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I have been impressed with Naomie’s strong work ethic, her caring heart and her amazing courage.  We are fortunate to have her call Welland home.  Even more we are fortunate that she is helping to revitalize Downtown Welland and contributing to the wonderful diversity that makes Welland the special city it is.

Join her May 13 to celebrate the opening of her dream store:  CaribAfrican Specialty Shop.  You will find it near the Tribune offices at 234 East Main St.

In The Quest For Tea…

sheona     Guest blog by Sheona Della-Fort

If you are from England you will understand our love affair with tea. Though I have adapted somewhat to coffee drinking and Tim Hortons in Canada, I will always love a hot steaming cup of tea.

When I opened the kitchen cupboards the other day and found out that I had run out of my favourite drink, I was really glad that the European Pantry in Welland was open. Jacqui, the owner sells a bewildering array of teas.

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I have enjoyed a number of the teas she carefully selects from a variety of tea blenders from as nearby, as Wainfleet, Ontario and all over the world…definitely the best place to go in Niagara for the best teas. Click here for more information about their tea selection.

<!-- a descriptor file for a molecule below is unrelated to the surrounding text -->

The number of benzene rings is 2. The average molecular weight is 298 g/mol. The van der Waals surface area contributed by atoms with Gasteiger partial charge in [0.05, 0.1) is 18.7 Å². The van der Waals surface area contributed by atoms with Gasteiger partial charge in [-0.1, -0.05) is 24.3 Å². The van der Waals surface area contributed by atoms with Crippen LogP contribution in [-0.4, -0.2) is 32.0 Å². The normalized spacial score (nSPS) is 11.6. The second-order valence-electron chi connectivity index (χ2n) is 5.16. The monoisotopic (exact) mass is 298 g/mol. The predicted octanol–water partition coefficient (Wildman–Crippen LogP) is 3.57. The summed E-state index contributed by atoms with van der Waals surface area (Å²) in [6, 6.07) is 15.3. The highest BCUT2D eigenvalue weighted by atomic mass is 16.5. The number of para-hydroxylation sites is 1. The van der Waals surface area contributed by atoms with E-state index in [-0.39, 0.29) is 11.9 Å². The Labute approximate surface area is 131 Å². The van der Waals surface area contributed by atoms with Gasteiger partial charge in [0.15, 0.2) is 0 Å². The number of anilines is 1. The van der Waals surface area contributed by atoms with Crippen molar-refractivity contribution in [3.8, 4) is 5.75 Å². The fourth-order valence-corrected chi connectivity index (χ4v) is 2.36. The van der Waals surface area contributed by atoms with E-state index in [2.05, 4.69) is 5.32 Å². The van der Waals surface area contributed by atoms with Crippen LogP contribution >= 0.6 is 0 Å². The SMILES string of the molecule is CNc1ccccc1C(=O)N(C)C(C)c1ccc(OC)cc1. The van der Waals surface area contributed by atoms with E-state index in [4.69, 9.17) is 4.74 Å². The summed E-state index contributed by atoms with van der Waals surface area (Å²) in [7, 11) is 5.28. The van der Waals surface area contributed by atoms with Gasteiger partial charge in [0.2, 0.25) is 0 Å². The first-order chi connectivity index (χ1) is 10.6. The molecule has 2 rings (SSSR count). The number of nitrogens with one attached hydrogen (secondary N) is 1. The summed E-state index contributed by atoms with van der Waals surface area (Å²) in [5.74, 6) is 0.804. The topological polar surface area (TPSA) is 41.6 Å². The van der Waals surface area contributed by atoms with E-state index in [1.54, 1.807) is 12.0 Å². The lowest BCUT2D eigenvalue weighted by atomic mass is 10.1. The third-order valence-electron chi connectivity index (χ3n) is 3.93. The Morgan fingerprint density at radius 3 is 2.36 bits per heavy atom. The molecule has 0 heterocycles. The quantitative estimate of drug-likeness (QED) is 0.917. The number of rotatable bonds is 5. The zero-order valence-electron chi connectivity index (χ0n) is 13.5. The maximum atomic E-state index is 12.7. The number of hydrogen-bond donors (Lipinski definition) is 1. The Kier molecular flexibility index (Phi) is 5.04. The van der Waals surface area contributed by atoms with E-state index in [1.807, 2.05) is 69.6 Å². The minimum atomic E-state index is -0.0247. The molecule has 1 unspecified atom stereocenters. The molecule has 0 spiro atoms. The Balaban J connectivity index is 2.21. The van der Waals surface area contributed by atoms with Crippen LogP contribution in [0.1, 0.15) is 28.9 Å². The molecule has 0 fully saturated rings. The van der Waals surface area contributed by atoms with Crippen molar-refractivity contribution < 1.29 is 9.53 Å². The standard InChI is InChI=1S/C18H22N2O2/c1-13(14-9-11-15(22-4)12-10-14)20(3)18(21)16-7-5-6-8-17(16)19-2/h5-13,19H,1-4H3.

As I walked down to The European Pantry, my mind slipped into a reverie and memories of a country I had traveled to which is a major exporter of tea. tea 1Sri Lanka or Ceylon as it was called by the British is an island off the coast of India, and its teas are world renowned. Interestingly, it was also a Dutch colony during the 17th century.

During my last visit to Sri Lanka in 2012 I was able to visit a tea plantation. The scenic drive to the tea estate based in Nuwara Eliya was breathtaking with numerous waterfalls, bakers falls near tea estatelush green hills and fields thickly covered with tea plants. The cooler climes of this region make it the ideal place to grow teas such as Orange Pekoe. Tea pluckers in colourful garb were busy picking tender tea leaves and placing them into baskets tied to their backs.